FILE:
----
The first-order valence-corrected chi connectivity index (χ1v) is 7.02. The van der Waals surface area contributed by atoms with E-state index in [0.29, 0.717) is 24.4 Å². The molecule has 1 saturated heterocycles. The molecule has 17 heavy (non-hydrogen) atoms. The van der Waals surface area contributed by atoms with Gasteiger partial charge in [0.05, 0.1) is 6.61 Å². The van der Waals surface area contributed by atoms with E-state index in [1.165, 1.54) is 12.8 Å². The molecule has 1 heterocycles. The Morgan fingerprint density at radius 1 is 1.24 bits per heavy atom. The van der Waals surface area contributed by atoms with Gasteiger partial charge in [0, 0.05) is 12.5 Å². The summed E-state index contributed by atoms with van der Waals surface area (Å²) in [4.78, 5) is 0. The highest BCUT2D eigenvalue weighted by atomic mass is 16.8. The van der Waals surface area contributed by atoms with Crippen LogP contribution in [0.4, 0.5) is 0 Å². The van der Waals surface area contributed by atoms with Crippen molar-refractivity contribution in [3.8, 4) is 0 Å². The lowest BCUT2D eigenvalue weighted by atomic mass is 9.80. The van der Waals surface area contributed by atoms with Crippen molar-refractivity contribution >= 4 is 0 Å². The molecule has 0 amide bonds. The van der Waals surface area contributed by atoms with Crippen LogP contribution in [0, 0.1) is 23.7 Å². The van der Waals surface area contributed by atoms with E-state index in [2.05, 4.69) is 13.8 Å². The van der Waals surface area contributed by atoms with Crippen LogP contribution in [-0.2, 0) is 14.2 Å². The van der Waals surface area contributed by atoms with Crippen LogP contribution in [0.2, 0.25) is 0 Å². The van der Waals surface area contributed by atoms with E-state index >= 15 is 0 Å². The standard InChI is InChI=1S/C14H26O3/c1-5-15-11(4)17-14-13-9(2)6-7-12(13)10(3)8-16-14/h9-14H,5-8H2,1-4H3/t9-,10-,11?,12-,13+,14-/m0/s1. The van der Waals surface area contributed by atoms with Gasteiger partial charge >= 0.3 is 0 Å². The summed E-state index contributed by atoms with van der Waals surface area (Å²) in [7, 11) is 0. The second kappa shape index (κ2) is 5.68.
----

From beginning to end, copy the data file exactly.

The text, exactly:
The first-order valence-corrected chi connectivity index (χ1v) is 7.02. The van der Waals surface area contributed by atoms with E-state index in [0.29, 0.717) is 24.4 Å². The molecule has 1 saturated heterocycles. The molecule has 17 heavy (non-hydrogen) atoms. The van der Waals surface area contributed by atoms with Gasteiger partial charge in [0.05, 0.1) is 6.61 Å². The van der Waals surface area contributed by atoms with E-state index in [1.165, 1.54) is 12.8 Å². The molecule has 1 heterocycles. The Morgan fingerprint density at radius 1 is 1.24 bits per heavy atom. The van der Waals surface area contributed by atoms with Gasteiger partial charge in [0, 0.05) is 12.5 Å². The summed E-state index contributed by atoms with van der Waals surface area (Å²) in [4.78, 5) is 0. The highest BCUT2D eigenvalue weighted by atomic mass is 16.8. The van der Waals surface area contributed by atoms with Crippen LogP contribution in [0.4, 0.5) is 0 Å². The van der Waals surface area contributed by atoms with Crippen molar-refractivity contribution in [3.8, 4) is 0 Å². The lowest BCUT2D eigenvalue weighted by atomic mass is 9.80. The van der Waals surface area contributed by atoms with Crippen molar-refractivity contribution >= 4 is 0 Å². The molecule has 0 amide bonds. The van der Waals surface area contributed by atoms with Crippen LogP contribution in [0, 0.1) is 23.7 Å². The van der Waals surface area contributed by atoms with E-state index in [2.05, 4.69) is 13.8 Å². The van der Waals surface area contributed by atoms with Crippen LogP contribution in [-0.2, 0) is 14.2 Å². The van der Waals surface area contributed by atoms with Crippen LogP contribution in [0.2, 0.25) is 0 Å². The van der Waals surface area contributed by atoms with E-state index >= 15 is 0 Å². The standard InChI is InChI=1S/C14H26O3/c1-5-15-11(4)17-14-13-9(2)6-7-12(13)10(3)8-16-14/h9-14H,5-8H2,1-4H3/t9-,10-,11?,12-,13+,14-/m0/s1. The van der Waals surface area contributed by atoms with Gasteiger partial charge >= 0.3 is 0 Å². The summed E-state index contributed by atoms with van der Waals surface area (Å²) in [7, 11) is 0. The second kappa shape index (κ2) is 5.68.